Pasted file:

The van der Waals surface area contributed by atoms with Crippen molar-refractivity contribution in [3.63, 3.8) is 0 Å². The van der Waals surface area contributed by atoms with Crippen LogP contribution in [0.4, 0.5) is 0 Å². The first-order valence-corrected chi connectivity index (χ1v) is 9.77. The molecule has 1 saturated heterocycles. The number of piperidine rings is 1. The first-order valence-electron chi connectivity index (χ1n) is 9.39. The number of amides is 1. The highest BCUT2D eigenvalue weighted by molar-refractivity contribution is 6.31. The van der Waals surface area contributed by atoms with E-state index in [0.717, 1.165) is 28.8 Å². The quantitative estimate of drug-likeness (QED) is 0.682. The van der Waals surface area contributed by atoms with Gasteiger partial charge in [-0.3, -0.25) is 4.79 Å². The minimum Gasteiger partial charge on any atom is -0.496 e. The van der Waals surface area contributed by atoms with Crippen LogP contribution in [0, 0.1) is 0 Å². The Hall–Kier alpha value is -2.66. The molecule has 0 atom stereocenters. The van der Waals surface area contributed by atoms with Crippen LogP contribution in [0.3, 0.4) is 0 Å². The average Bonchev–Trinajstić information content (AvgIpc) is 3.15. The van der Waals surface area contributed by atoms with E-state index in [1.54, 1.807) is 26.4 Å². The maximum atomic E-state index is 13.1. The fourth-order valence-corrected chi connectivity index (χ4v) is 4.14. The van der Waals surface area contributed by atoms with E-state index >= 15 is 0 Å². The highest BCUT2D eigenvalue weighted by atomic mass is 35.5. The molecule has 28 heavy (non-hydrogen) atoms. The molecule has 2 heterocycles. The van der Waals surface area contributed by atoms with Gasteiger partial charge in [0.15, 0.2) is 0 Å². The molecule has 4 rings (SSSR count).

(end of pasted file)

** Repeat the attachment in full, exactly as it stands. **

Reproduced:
The van der Waals surface area contributed by atoms with Crippen molar-refractivity contribution in [3.63, 3.8) is 0 Å². The van der Waals surface area contributed by atoms with Crippen LogP contribution in [0.4, 0.5) is 0 Å². The first-order valence-corrected chi connectivity index (χ1v) is 9.77. The molecule has 1 saturated heterocycles. The number of piperidine rings is 1. The first-order valence-electron chi connectivity index (χ1n) is 9.39. The number of amides is 1. The highest BCUT2D eigenvalue weighted by molar-refractivity contribution is 6.31. The van der Waals surface area contributed by atoms with E-state index in [0.717, 1.165) is 28.8 Å². The quantitative estimate of drug-likeness (QED) is 0.682. The van der Waals surface area contributed by atoms with Gasteiger partial charge in [-0.3, -0.25) is 4.79 Å². The minimum Gasteiger partial charge on any atom is -0.496 e. The van der Waals surface area contributed by atoms with Crippen LogP contribution in [0, 0.1) is 0 Å². The Hall–Kier alpha value is -2.66. The molecule has 0 atom stereocenters. The van der Waals surface area contributed by atoms with Crippen LogP contribution in [0.3, 0.4) is 0 Å². The average Bonchev–Trinajstić information content (AvgIpc) is 3.15. The van der Waals surface area contributed by atoms with E-state index in [1.54, 1.807) is 26.4 Å². The maximum atomic E-state index is 13.1. The fourth-order valence-corrected chi connectivity index (χ4v) is 4.14. The van der Waals surface area contributed by atoms with E-state index >= 15 is 0 Å². The highest BCUT2D eigenvalue weighted by atomic mass is 35.5. The molecule has 28 heavy (non-hydrogen) atoms. The molecule has 2 heterocycles. The van der Waals surface area contributed by atoms with Gasteiger partial charge in [0.15, 0.2) is 0 Å². The molecule has 4 rings (SSSR count).